~11E ffid~igan M
' Ann Arbor, Michigan
Thursday, September 17, 2009
MICHIGAN STATE G VERNMENT
In Hutchins Hall yesterday, officials from the University's Innocence Clinic announce the filing of a motion in the case of Karl Vinson.
Clinic: Free this innocent man
awmakers must ment between legislative leaders
allows the budget chairmen to
ss budget by end move forward with making spe-
cific budget reductions to bring
f month or face our fiscal house in order."
The agreement represents a
major breakthrough in the leg-
islative stalemate over the 2010
By NICOLE ABER budget, according to Rep. Joan
Daily StaffReporter Bauer (D-Lansing), who heads
up the House's Higher Education
sterday afternoon leaders Appropriations Committee.
e state legislature made key If lawmakers don't reach a de-
ments regarding the state cision by the Oct. Ideadline, there
et for the 2010 fiscal year, will be a partial government shut-
acing hopes that a deal will down akin to the one policymak-
srked out before the legisla- ers faced in 2007, which lasted
October deadline, four hours.
a closed-door meeting. Sen- Over thenexttwo weeks,'legis-
lajority Leader Mike Bishop lators are hoping to strike enough
ochester) and House Speak- compromises between the House
dy Dillon (D-Redford Twp.) and Senate to avoid a similar epi-
ewly established budget tar- sode.
including a $1.2 billion cut According to The Associated
ending without increasing Press, Gov. Jennifer Granholm
according to The Associ- doesn'tsupporttheagreements in
Press. cuts Bishop and Dillon reached.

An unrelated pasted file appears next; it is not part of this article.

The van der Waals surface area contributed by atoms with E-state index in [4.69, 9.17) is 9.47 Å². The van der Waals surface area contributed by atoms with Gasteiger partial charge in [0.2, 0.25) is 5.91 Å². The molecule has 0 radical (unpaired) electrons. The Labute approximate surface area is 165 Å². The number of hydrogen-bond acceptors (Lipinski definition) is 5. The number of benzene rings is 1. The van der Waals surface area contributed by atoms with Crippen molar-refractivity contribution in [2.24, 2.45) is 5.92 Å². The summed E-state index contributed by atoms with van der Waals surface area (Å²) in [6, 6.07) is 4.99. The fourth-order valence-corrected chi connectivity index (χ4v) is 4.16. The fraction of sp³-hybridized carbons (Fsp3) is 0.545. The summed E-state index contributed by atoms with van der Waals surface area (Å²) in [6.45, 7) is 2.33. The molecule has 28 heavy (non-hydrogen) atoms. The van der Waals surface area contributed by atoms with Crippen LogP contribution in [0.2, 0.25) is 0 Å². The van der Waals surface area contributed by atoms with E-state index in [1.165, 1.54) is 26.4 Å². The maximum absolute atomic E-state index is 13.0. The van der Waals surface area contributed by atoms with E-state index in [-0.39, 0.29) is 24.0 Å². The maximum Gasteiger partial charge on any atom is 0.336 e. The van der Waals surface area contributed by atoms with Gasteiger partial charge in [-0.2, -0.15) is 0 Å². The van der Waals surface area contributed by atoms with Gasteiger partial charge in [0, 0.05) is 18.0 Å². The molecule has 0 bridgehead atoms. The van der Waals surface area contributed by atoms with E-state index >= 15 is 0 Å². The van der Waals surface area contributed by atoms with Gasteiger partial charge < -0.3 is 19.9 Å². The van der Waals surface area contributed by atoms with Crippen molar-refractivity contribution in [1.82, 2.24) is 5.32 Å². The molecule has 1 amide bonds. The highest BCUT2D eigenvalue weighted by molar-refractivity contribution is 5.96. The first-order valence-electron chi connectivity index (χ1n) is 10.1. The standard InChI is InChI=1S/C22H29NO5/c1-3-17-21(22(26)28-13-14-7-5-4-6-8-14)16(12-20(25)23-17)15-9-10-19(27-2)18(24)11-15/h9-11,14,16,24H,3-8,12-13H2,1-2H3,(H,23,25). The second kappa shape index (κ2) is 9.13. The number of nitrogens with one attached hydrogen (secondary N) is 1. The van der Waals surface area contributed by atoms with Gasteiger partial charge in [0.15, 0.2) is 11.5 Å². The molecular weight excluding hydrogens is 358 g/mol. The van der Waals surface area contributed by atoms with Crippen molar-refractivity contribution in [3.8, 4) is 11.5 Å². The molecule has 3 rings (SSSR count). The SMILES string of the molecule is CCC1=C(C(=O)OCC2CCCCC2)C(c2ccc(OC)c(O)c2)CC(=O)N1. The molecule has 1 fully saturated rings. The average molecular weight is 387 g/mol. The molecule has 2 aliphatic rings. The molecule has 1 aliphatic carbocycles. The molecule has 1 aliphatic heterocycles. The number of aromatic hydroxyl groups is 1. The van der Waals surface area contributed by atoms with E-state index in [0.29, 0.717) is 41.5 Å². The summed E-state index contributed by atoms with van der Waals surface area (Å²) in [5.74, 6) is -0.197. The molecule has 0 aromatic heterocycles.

lis :1160in we have Granholm proposed raising $685
to a bi-partisan, bicameral million in revenue through rais-
ment which establishes ing some taxes and reducing
lines for reaching a bud- business tax credits to cut spend-
esolution," Bishop wrote in ing by $862 million.
ss release distributed after "The governor has made it
eeting. "This signed agree- See BUDGET, Page 7A
New evidence should
By JILLIAN BERMAN
and JACOB SMILOVITZ
Daily News Editors
At a press conference yesterday,
officials from the University's In-
nocence Clinic announced that the
clinic filed a motion Monday to free
Karl Vinson, a man they say is in
prison because of false evidence.
In the motion, the organization,
which seeks to exonerate wrong-
fully convicted prisoners, argues
that Vinson could not have com-
mitted the crime for which he has
spent the last 23 years of his life in
After clinic officials secured the
scientific evidence they believe ex-
onerates Vinson, they informed the
Wayne County Prosecutor's office
in June 2009, in hopes that the of-
fice would join them in asking for a
relief of judgment.
After meeting with senior
members of the prosecutor's staff
multiple times and testing a slide
from the victim's rape kit - at the
Innocence Clinic's expense - the
prosecution is still dragging its feet,
according to Law School Associate
Dean Bridget McCormack, co-di-
rector of the Innocence Clinic.
"We filed our motion on Monday
because we couldn't move forward
in good conscience," she said.
In 1986, Vinson was accused of
sexual criminal conduct and break-
ing and entering with intent to com-
unit a felony. In May of that yoar, ht
was sentenced to concurrent sen-
tences of 10 to 50 years and 5 to 15
years for, as prosecutors claimed,
raping a nine-year-old girl.
But Innocence Clinic attorneys
See INNOCENCE CLINIC, Page 7A
New beats, and
Despite hard times,
a place for hard hats
the Big House now
pumps in music
By MALLORY BEBERMAN
Michigan fans young and old
take pride in the marching band.
This year, though, officials threw
tradition to the wind and decided to
give the band a break. That's right,
Michigan has finally jumped on the
"canned" music bandwagon.
For the first time ever, the Big
House is playing popular music
over the public address system dur-
ing some breaks in game play.
Mark Riordan, the assistant ath-
letic director for marketing, said
the Athletic Department spent a lot
of time during the off-season dis-
cussing new ways it could enrich